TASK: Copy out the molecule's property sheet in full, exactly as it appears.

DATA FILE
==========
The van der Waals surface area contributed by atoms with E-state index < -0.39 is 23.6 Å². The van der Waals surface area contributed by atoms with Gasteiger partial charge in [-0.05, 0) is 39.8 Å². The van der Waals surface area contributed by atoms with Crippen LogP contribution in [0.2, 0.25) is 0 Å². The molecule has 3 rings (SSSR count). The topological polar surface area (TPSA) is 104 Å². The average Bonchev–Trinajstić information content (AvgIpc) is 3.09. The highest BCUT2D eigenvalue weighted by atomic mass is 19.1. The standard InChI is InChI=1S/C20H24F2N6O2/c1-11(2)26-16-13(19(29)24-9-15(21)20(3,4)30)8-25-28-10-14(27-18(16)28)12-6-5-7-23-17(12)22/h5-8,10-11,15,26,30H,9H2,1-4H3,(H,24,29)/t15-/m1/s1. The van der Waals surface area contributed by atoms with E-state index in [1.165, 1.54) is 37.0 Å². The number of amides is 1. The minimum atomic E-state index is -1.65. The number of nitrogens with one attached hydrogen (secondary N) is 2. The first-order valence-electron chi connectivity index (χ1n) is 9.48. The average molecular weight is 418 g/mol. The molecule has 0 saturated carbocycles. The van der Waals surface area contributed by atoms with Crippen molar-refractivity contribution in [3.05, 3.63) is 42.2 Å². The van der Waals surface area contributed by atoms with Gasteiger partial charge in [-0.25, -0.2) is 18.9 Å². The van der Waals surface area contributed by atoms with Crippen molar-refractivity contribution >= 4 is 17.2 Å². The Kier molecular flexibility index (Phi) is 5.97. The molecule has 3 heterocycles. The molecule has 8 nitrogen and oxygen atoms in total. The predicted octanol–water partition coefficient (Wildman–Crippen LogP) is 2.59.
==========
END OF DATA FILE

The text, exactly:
The van der Waals surface area contributed by atoms with E-state index < -0.39 is 23.6 Å². The van der Waals surface area contributed by atoms with Gasteiger partial charge in [-0.05, 0) is 39.8 Å². The van der Waals surface area contributed by atoms with Crippen LogP contribution in [0.2, 0.25) is 0 Å². The molecule has 3 rings (SSSR count). The topological polar surface area (TPSA) is 104 Å². The average Bonchev–Trinajstić information content (AvgIpc) is 3.09. The highest BCUT2D eigenvalue weighted by atomic mass is 19.1. The standard InChI is InChI=1S/C20H24F2N6O2/c1-11(2)26-16-13(19(29)24-9-15(21)20(3,4)30)8-25-28-10-14(27-18(16)28)12-6-5-7-23-17(12)22/h5-8,10-11,15,26,30H,9H2,1-4H3,(H,24,29)/t15-/m1/s1. The van der Waals surface area contributed by atoms with E-state index in [1.165, 1.54) is 37.0 Å². The number of amides is 1. The minimum atomic E-state index is -1.65. The number of nitrogens with one attached hydrogen (secondary N) is 2. The first-order valence-electron chi connectivity index (χ1n) is 9.48. The average molecular weight is 418 g/mol. The molecule has 0 saturated carbocycles. The van der Waals surface area contributed by atoms with Crippen molar-refractivity contribution in [3.05, 3.63) is 42.2 Å². The van der Waals surface area contributed by atoms with Gasteiger partial charge in [-0.25, -0.2) is 18.9 Å². The van der Waals surface area contributed by atoms with Crippen molar-refractivity contribution >= 4 is 17.2 Å². The Kier molecular flexibility index (Phi) is 5.97. The molecule has 3 heterocycles. The molecule has 8 nitrogen and oxygen atoms in total. The predicted octanol–water partition coefficient (Wildman–Crippen LogP) is 2.59.